* * *

 

When I was twenty, I went to Tehran for my grandmother Faranak’s funeral. We wore black for seven days and sweat under the August sun. Before we walked to her grave, I saw the building where they washed the dead, all the windows and doors open, bodies on the floor, naked in rows. Women in one section, men in another. My mother went inside because my father couldn’t.

We watched as they placed my grandmother, covered in white linen cloth, in the ground. Seven years had passed since my grandfather died and as Islamic law dictated, my grandmother could now be buried with him. The marble gravestones stretched across acres of land, some bearing images of the deceased below, others left with worn petals from stolen bouquets.

The imam’s voice was sharp and painful as he recited prayers. I stood at the back with my mother, sister and aunts, far from the grave. My father slowly descended into the grave, uncovered my grandmother’s face, offered a prayer, and then covered it back up. I was told she looked calm and very small. I only saw her dyed black hair and the skin of her forehead, already ashen.

We began to walk towards the entrance to go home and greet mourners and pray together. You pray after the funeral, then after seven days, forty days, and finally fifty-two days. The Quran says that is when the soul has stopped wandering. That is when the flesh separates from the bones.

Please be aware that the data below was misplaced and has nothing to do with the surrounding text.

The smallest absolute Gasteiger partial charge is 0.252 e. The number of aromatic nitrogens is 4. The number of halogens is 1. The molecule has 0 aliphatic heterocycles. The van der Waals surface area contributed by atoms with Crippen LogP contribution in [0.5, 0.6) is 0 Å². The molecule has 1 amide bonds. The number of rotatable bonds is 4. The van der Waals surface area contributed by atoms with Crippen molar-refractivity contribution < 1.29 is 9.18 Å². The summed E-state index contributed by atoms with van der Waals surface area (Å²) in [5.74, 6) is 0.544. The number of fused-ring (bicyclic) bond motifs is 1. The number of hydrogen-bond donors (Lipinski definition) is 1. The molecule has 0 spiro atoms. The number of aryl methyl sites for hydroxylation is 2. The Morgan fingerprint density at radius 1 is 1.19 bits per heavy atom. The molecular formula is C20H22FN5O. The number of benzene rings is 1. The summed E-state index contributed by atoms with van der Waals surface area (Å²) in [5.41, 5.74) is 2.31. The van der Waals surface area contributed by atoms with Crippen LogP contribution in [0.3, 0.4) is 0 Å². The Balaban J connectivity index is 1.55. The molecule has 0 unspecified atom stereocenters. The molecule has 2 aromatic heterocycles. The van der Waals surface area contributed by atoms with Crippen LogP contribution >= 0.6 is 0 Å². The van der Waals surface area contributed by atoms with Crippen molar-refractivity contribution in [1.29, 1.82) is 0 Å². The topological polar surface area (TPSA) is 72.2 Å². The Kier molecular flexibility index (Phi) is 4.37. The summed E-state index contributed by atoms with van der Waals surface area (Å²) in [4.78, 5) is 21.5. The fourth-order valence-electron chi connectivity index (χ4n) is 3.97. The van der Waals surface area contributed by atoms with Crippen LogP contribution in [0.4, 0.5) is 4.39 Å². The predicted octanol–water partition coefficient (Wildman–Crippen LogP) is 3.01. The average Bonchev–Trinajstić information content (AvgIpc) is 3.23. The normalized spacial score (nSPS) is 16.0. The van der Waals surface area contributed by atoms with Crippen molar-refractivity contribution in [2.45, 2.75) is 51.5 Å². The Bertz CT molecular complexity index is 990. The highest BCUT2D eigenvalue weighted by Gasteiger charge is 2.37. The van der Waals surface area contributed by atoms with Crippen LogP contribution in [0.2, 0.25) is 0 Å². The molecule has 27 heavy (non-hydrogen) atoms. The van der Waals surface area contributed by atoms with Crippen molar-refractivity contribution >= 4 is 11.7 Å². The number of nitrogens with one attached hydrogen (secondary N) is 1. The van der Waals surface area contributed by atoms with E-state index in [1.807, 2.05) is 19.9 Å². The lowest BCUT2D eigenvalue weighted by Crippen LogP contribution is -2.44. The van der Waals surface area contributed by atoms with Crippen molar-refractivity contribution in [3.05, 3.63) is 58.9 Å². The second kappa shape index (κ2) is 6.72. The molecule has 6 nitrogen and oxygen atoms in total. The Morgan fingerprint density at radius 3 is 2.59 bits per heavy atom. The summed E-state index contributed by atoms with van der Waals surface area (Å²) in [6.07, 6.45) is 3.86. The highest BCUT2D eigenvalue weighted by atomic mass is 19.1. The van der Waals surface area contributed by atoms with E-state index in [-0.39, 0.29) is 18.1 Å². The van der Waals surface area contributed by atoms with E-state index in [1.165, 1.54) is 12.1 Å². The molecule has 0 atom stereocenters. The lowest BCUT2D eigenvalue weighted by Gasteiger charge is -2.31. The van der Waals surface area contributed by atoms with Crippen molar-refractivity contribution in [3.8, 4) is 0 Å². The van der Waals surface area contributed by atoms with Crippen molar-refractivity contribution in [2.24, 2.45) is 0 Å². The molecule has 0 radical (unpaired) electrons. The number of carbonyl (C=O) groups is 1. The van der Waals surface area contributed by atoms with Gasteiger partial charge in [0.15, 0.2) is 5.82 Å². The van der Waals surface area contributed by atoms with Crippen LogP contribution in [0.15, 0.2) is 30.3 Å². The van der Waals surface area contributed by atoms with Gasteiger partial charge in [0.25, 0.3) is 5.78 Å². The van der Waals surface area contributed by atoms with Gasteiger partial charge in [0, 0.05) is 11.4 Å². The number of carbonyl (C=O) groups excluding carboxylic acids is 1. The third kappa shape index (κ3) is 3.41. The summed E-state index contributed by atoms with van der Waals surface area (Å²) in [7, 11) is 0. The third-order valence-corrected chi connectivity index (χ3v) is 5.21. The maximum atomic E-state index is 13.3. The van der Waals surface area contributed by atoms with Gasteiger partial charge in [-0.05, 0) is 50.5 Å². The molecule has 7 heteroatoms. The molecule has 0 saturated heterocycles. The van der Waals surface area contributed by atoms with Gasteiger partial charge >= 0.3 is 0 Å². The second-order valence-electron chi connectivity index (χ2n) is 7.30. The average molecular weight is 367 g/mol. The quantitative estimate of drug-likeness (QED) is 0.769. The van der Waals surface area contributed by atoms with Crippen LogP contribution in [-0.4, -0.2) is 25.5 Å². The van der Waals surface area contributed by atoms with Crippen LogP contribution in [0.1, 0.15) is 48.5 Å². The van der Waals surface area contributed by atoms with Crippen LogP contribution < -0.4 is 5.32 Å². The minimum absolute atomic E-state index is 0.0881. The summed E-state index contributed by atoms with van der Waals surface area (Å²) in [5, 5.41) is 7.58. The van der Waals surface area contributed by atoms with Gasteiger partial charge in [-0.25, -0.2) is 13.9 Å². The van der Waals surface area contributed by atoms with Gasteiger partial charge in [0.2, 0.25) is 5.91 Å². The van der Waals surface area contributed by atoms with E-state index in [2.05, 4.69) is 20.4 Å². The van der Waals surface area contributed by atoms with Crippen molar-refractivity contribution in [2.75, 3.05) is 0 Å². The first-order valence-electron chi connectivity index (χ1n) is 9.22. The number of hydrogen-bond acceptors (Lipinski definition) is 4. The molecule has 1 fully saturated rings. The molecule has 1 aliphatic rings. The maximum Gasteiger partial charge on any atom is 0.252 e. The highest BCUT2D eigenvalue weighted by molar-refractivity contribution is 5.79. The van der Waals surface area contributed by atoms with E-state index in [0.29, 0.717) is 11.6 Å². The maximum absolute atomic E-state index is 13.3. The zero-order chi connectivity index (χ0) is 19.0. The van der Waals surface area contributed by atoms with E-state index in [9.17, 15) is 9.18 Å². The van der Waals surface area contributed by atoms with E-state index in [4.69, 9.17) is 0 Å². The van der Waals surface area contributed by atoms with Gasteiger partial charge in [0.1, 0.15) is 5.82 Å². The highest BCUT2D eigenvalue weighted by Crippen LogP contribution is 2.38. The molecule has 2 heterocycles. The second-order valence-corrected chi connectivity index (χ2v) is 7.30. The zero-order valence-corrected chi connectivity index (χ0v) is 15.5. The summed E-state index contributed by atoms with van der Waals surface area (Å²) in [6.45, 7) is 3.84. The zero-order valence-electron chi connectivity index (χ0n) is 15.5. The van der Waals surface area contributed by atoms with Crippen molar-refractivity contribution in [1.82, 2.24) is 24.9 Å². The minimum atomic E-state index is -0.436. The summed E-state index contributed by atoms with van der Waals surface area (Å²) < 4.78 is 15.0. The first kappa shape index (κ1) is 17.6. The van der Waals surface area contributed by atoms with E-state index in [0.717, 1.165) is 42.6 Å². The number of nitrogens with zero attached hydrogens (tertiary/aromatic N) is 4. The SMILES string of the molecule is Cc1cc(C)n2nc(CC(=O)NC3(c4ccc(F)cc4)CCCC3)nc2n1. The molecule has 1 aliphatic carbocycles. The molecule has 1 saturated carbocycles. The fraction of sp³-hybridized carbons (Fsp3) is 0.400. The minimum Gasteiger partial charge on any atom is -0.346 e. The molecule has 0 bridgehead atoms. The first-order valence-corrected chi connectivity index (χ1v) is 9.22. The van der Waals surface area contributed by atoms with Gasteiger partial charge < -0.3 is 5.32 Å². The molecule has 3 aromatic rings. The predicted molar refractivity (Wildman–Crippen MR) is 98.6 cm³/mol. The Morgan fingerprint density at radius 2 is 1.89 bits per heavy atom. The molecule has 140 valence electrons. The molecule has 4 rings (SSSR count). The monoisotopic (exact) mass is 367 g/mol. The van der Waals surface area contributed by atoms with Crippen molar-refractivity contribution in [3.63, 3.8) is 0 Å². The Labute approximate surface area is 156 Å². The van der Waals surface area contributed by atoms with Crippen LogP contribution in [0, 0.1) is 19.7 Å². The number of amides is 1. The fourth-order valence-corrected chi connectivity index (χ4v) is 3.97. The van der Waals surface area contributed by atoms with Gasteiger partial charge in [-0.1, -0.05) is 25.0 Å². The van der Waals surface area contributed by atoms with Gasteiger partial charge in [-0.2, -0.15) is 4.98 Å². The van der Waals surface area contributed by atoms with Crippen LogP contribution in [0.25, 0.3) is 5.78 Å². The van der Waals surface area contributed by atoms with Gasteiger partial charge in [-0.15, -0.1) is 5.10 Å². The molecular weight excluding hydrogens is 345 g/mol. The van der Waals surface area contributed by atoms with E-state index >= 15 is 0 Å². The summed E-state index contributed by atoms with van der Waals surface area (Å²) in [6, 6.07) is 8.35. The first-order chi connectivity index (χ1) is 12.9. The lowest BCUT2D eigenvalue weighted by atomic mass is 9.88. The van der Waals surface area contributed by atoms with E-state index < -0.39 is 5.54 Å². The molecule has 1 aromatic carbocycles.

Above the entrance to the cemetery, hanging heavily from two trees, was a large portrait of Ayatollah Khomeini, who was buried there too.

 

* * *

 

My paternal grandfather, Baba Amir, was a soldier from a traditional middle-class Iranian family. He was forced to go to military school, eventually rising in ranks to Brigadier General to the Royal Army of the Shah.

Baba Amir retired six years before the revolution, but Khomeini and his followers went after all officers and generals of the Shah’s army. Every month Baba Amir had to show up in front of the mullahs, the revolutionary tribunal, and as instructed, write his biography from the moment he went to military school up until the time he retired. It was a strategy adopted from China. During the communist revolution Mao would call up officials to write their biographies over and over.

My father was already living in the United States, attending college when he met my mother. He told students he was Persian to avoid the evil connotations of “Iranian.” This has not changed. His younger sister Golnar was living in North Carolina with her husband Abbas, who was sent to prison for nine months when he returned to Iran for working on a military project with the American Navy. The eldest sister, Golnaz, remained a professor at the University of Tehran but the Revolutionary Council forced her husband Bahram into retirement, due to his former position as managing director of the American tractor company, John Deere. Our closest family friends lost their patriarch, a physician named Masih Farhangi, who was hanged for his adherence to the Bahá’í faith.

My Turkish grandfather Asım was like Atatürk in his beliefs. Education was key to everything that mattered to Turkey; achieving a level of civilization and economic development separate from religion.

In 2007, before Prime Minister Tayyip Erdoğan was re-elected to serve for another four years, my grandfather spoke out in a few interviews against Erdoğan and his religious party. Though he believed AKP, The Justice and Development Party, were “hardworking idealists,” he still thought that if fifty percent of the votes were directed to AKP, the “country would be lost.”